New American Bible Revised Edition

* [1:1–2] Back in the time of the judges: the story looks back three generations before King David (4:17) into the time of the tribal confederation described in the Book of Judges. David’s Moabite connections are implied in 1 Sm 22:3–4. Bethlehem of Judah: Bethlehem, a town in which part of the Judean clan-division called Ephrathah lived; cf. 1 Chr 2:50–51; 4:4; Mi 5:1. Jos 19:15 mentions a different Bethlehem in the north. The plateau of Moab: on the east side of the Jordan valley rift, where the hills facing west get more rain, and where agricultural conditions differ from those in Judah. Ephrathites: a reminder of David’s origins; cf. Mi 5:1.

* [1:5] Boys: the way the storyteller chooses certain words as guides is shown here; “boy” will not appear again until 4:16.

* [1:6] Had seen to his people’s needs: lit., “had visited his people.”

* [1:8] Mother’s house: the women’s part of the home, but also perhaps the proper location for arranging marriage; Sg 3:4; 8:2; Gn 24:28. Kindness: Hebrew hesed. The powerful relationship term used here will recur in 2:20 and 3:10; kindness operates on both the divine-human and human-human level in Ruth.

* [1:11] Other sons…husbands: a reference to a customary practice known from Dt 25:5–10, levirate marriage, which assigns responsibility to the brother-in-law to produce heirs in order to perpetuate the name and hold the patrimonial land of a man who died childless. How far the responsibility extended beyond blood brothers is unclear; cf. Gn 38:8 and the upcoming scene in Ru 4:5–6. Naomi imagines the impossible: were she to have more sons they could take Ruth and Orpah as their wives.

* [1:16–17] Ruth’s adherence to her mother-in-law in 1:14 is now expressed in a profound oath of loyalty, culminating in a formulary found frequently in Samuel and Kings; cf. especially 1 Sm 20:13. Even death: burial in Naomi’s family tomb means that not even death will separate them.

* [1:21] Naomi’s despair is made clear by her play on the meaning of her name in v. 20 and now by her accusation, like that in many psalms and in Job, that God has acted harshly toward her. The language belongs to the realm of judicial proceedings. By crying out in this way, the faithful Israelite opens the door to change, since the cry assumes that God hears and will do something about such seemingly unjust circumstances.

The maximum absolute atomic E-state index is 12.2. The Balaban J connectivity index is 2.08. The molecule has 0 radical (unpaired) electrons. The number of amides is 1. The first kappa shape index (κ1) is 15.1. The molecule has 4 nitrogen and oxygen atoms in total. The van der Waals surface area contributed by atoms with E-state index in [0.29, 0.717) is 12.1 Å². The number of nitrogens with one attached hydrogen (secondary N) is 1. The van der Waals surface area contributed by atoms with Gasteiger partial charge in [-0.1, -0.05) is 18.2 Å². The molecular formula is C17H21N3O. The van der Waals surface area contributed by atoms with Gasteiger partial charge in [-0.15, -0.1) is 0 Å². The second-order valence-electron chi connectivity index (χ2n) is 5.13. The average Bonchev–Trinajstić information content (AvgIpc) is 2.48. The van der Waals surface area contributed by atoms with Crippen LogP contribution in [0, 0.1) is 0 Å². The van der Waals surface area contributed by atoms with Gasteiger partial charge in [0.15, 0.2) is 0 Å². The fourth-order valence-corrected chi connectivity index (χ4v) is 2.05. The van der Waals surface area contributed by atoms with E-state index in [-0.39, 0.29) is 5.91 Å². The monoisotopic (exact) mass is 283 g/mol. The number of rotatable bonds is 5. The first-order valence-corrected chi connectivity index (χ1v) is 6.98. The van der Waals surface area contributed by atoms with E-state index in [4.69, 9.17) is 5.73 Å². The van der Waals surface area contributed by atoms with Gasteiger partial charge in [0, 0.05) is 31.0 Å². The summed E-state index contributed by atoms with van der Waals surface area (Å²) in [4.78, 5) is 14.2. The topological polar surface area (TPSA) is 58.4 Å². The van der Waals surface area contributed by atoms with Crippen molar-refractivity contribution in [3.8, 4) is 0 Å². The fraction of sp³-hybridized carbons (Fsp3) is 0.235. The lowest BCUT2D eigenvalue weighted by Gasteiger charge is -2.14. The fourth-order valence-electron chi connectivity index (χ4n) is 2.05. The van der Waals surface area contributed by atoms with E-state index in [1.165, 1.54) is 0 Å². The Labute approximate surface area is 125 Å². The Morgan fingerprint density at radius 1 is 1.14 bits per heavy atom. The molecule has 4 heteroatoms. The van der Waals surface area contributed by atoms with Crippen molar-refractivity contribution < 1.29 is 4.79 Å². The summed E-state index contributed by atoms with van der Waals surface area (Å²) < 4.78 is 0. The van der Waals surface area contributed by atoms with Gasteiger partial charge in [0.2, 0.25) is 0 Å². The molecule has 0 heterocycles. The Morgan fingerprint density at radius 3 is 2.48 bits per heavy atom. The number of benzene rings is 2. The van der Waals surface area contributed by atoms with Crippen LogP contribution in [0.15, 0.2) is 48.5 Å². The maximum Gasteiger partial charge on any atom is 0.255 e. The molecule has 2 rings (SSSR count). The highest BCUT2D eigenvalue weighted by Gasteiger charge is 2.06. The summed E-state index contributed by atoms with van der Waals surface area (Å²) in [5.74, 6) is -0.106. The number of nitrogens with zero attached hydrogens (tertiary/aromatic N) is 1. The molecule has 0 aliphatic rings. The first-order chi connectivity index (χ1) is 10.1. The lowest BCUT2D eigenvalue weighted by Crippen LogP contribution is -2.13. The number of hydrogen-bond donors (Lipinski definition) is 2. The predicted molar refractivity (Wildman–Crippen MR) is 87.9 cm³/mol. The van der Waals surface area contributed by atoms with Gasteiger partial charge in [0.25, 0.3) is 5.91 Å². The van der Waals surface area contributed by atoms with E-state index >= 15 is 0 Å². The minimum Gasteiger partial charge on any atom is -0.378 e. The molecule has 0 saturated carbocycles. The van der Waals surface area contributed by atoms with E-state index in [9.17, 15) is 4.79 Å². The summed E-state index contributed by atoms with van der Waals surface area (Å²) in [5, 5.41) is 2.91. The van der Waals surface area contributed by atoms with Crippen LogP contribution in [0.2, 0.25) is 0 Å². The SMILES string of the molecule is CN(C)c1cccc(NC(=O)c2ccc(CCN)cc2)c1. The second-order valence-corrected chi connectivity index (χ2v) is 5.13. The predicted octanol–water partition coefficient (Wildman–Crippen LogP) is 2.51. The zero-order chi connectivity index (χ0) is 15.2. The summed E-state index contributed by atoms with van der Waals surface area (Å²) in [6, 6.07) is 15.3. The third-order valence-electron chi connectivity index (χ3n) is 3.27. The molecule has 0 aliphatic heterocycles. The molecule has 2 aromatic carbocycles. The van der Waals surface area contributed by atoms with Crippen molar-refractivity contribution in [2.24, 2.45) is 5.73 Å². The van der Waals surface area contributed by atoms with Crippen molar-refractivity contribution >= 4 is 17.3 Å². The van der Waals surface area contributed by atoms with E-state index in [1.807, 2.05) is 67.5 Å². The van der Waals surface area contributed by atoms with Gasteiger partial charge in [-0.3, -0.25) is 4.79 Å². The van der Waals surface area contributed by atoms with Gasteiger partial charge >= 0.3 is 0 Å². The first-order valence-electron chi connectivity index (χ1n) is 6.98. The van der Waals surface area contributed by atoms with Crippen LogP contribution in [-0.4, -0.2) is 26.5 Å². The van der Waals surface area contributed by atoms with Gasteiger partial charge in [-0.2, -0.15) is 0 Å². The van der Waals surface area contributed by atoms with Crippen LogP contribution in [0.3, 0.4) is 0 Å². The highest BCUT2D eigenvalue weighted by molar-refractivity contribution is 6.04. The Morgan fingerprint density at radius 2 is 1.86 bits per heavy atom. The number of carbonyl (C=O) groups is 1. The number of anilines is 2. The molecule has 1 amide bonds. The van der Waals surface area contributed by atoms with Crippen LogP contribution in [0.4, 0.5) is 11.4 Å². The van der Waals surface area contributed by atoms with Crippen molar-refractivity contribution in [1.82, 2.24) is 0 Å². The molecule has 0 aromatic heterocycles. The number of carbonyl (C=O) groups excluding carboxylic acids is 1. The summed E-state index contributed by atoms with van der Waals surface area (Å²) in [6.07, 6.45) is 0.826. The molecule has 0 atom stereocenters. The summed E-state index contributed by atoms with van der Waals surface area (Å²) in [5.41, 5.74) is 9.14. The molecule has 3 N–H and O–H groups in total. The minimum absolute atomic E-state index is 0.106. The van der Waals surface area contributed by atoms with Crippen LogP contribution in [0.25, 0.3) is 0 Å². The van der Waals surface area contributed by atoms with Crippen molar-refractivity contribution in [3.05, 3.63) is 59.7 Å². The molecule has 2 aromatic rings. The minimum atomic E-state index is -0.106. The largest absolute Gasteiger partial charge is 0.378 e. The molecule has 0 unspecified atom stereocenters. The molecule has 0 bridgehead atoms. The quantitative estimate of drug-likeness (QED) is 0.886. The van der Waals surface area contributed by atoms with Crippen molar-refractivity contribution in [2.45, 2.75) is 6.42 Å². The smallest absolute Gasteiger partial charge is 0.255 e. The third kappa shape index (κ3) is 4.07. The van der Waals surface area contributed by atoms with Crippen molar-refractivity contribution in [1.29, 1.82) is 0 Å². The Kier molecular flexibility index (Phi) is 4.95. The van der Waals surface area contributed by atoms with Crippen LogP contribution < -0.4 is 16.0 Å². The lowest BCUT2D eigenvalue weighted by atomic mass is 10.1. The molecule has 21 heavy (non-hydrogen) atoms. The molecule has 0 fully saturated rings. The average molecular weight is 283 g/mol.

* [1:22] Barley and wheat harvests come in succession, from as early as April–May into June–July; Dt 16:9–12 suggests that the grain harvest lasts about seven weeks. The time reference leads effectively to the next episode.

* [2:1] Kinship ties and responsibilities now become very important. Boaz is introduced as one of a group surrounding Naomi through her husband’s kin who are expected to extend care. The particular term used here (moda‘, “relative”) is picked up in 3:2; otherwise, most of the terminology about this responsibility to care will use the vocabulary of redeeming (go’el, “redeemer”).

* [2:2] Israelite custom made provision for the poor, the widow, the stranger and the orphan to gather what was left behind by the harvesters, and instructed farmers not to cut to the edges of their fields, for the sake of these marginalized; Lv 19:9–10; 23:22; Dt 24:19–22.

* [2:4] The story brings Boaz upon the scene quickly, but he moves among his workers with the grace of a man of prominence, greeting them and being received with courtesy. The Hebrew blessing formulas used are frequent in Jewish and Christian liturgies.

* [2:7] The verse is somewhat garbled, but the points are clear that Ruth has been appropriately deferential in seeking permission to glean, and has worked steadily since arriving. Or perhaps she has waited patiently until Boaz arrives to gain permission.

* [2:13] Servant: only here is the language of servanthood used. Ruth has spoken with very deferential words to Boaz, but then seems to think that she has assumed too much.

* [2:17] Ephah: see note on Is 5:10.